Jesus, "the Light which enlightens everyone" (John 1:9), in today's gospel passage (John 9:1-41), heals a man blind from birth, so that he may see light, and may see the Light. Indeed, Jesus says to him, "You have seen him (the Son of Man), and the one speaking with you is he", to which the man responds, "Lord, I believe." This miracle, as every miracle, is intended to be an encounter.
The joy of this man was surely immeasurable. He rose that day. In his heart he perhaps sung something like this song (excerpt from an ancient Celtic prayer often attributed to Saint Patrick +461):
I arise today
through the strength of heaven,
light of sun
radiance of moon
splendour of fire
speed of lightning
swiftness of wind
depth of sea
stability of earth
firmness of rock.
I arise today.
Christ with me, Christ before me, Christ behind me,
Christ in me, Christ beneath me, Christ above me,
Christ on my right, Christ on my left,
Christ when I lie down, Christ when I sit down,
Christ when I arise...
Yours in Christ,
In today's gospel (John 4:5-42), "the disciples were urging Jesus, 'Rabbi, eat something.'" Jesus appeared to be hungry, and they were being thoughtful. Common sense and common decency. Jesus' response, however, takes them completely beyond the realm of the common. "He said to them, 'I have food to eat that you do not know about...My food is to do the will of him who sent me and to complete his work'." Huh?
Jesus reveals that His human heart is fed in being in perfect communion with the Father. Jesus reveals that our hearts are fed when we do God's will. What is God's will? Ultimately, perfect communion with Him. In I Corinthians 15:28, Jesus speaks of this in terms of "subjection": "When all things are subjected to him, then the Son himself will also be subjected to the one who put all things in subjection under him, so that God may be all in all." To be subject to God is to yield entirely to His embrace. When God is "all in all", the human heart is satiated.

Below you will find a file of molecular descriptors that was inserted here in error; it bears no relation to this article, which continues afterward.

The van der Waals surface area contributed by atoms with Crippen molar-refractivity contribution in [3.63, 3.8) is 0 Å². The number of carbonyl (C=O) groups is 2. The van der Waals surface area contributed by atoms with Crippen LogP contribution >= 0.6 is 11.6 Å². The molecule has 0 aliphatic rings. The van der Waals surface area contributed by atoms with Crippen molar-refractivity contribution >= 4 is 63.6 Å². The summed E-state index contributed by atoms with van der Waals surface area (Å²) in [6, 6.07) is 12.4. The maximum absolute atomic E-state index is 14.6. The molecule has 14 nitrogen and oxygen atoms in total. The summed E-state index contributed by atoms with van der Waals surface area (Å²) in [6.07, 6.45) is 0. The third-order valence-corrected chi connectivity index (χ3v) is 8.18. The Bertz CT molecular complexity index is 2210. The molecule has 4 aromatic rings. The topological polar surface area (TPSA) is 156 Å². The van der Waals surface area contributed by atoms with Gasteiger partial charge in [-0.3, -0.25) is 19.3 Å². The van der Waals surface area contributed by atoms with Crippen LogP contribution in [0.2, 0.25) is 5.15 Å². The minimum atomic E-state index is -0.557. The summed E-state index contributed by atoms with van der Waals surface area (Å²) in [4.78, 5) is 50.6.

St. Alphonsus de Liguori, Italian Bishop, spiritual writer, theologian, composer, musician, poet, and lawyer (+1787) reminds us of the goodness of God's will:
God wills only our good; God loves us more than anybody else can or does love us. His will is that everyone should save and sanctify his soul...God has made the attainment of our happiness, his glory.
St. Jane Frances de Chantal (+1641), who, after the death of her husband, founded a community of nuns called Congregation of the Visitation, encourages us to trust in such goodness of God's will:
When shall it be that we shall taste the sweetness of the Divine Will in all that happens to us, considering in everything only His good pleasure? When shall we cast ourselves undeservedly into the arms of our most loving Father in Heaven, leaving to Him the care of ourselves and of our affairs, and reserving only the desire of pleasing Him, and of serving Him well in all that we can?
Seeking God's will with you,
“Have you been born again?” Some of you have perhaps been caught off guard and asked this question. Some of you have come from parts of the Church where you may have asked this question of others. It is a question that can have different meaning to different Christians. It typically refers, in the mind and mouth of an “evangelical” Christian, to the moment a person accepts Jesus Christ as personal Lord and Savior. Such a moment can be a most wonderful experience. It was for me, in college, an experience that changed my life.